In this scene, the explorers are getting briefed on their mission by characters Peter Weyland and Vickers who are funding the expedition. Notice how the colors of their suits are visually consistent with the background and fit in perfectly. This is because the wardrobe choices were made to work thematically with all the colors of everything on set.

Then in this scene we see the reoccurring yellow and blue color palette again, that Scott seems to like so much. Motion graphics were used to simulate a holographic computer operating system. Its glows a strong limeish yellow color and has other small images on it most of which are a complementary light blue.

Or in this scene where the main character Shaw is speaking to the captain of the ship. The lighting from this room gives off strong yellow tones with subtle hint of blue from their suits and the monitors on the cabinets. The yellowish tone here is very strong but compared but the cool blue lighting in the hallway this separates the two different areas as well as works together with the color palette.

Another example is the video camera interface from the characters spacesuits that relays back to their ship are also yellow and blue. Or how about the spacesuits themselves? They are a dark blue and attached inside the helmets, are bright florescent yellow lights. Beside the color palette, this was because most of the big sets were lit minimally because they wanted loads of mysterious shadows. This is why they are holding flashlights most of the time and these helmet lights would also allow the viewer to see the characters faces.

In this scene where David is talking to Dr. Holloway, from the behind the scenes footage we can tell these shots are light from many different places including from above as well as from behind with the bright lights on the wall. It is well light but compared to the shots from the movie it seems really dark. This was done by colorist Steven Nakamura in postproduction by crushing down the blacks with color grading software Davinci resolve. He also enhances colors with more saturation to both of their green shirts and the blue from the pool table.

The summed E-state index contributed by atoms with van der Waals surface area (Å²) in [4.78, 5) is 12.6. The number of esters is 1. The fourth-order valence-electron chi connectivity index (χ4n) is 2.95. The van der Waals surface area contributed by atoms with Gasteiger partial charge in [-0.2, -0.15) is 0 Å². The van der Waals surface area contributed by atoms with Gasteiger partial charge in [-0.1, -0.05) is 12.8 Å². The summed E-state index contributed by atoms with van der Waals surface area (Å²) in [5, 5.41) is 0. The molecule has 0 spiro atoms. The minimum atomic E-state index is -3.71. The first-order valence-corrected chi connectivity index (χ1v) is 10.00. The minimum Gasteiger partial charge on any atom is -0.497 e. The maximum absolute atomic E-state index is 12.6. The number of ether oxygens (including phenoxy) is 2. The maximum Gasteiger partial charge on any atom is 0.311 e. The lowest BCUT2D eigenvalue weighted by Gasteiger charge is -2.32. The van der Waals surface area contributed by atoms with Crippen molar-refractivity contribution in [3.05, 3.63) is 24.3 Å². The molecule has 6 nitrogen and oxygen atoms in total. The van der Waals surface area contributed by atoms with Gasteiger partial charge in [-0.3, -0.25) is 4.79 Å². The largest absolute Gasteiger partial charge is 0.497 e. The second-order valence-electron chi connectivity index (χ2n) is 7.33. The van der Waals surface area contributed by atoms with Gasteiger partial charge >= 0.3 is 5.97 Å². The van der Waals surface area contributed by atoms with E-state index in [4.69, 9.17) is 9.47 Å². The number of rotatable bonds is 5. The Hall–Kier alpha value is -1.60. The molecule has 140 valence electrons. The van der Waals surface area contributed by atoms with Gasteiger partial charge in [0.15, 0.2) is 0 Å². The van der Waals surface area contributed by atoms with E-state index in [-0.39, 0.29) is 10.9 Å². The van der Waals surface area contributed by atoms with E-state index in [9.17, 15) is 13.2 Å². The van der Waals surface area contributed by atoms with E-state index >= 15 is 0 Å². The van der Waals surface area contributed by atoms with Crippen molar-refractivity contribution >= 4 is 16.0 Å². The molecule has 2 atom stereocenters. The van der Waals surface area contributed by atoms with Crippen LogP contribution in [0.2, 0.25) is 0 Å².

Ridley Scott’s lighting technique and use of color palette differs from film to film. Depending on the atmosphere or mood he trying to create he does this by his unique lighting style and use of shadows. He also use colors palettes to break conventions and tell a story of its own. Even though it takes many people to work to get his film made, Ridley Scott is definitely an auteur because he is a dedicated director and does an extensive amount of preparation for his each one of his films.

REFERENCES:

Clark, James (2002). Ridley Scott. London: Virgin Books LTD. pg 66-69

Radulescu, Roxy . (2012). Ridley Scott Week. Available: http://moviesincolor.com/tagged/ridley-scott. Last accessed 5th May 2014.

Botkin, Isaac. (2009). Color Theory for Cinematographers. Available: http://www.outside-hollywood.com/2009/03/color-theory-for-cinematographers/. Last accessed 5th May 2014.

Parrill, WIlliam (2011). Ridley Scott, A Critical Filmography. North Carolina: MacFarland and Company INC. 108-115.

Taboada, E. (2013). Recreating the Shot: a Lesson in Lighting Through ‘Blade Runner. Available: http://nofilmschool.com/2013/07/a-lesson-in-lighting-through-blade-runner/. Last accessed 5th May 2014.

 

Unit 2 Criteria: 3.1, 3.2 & 3.3 and Unit 4 Criteria: 3.1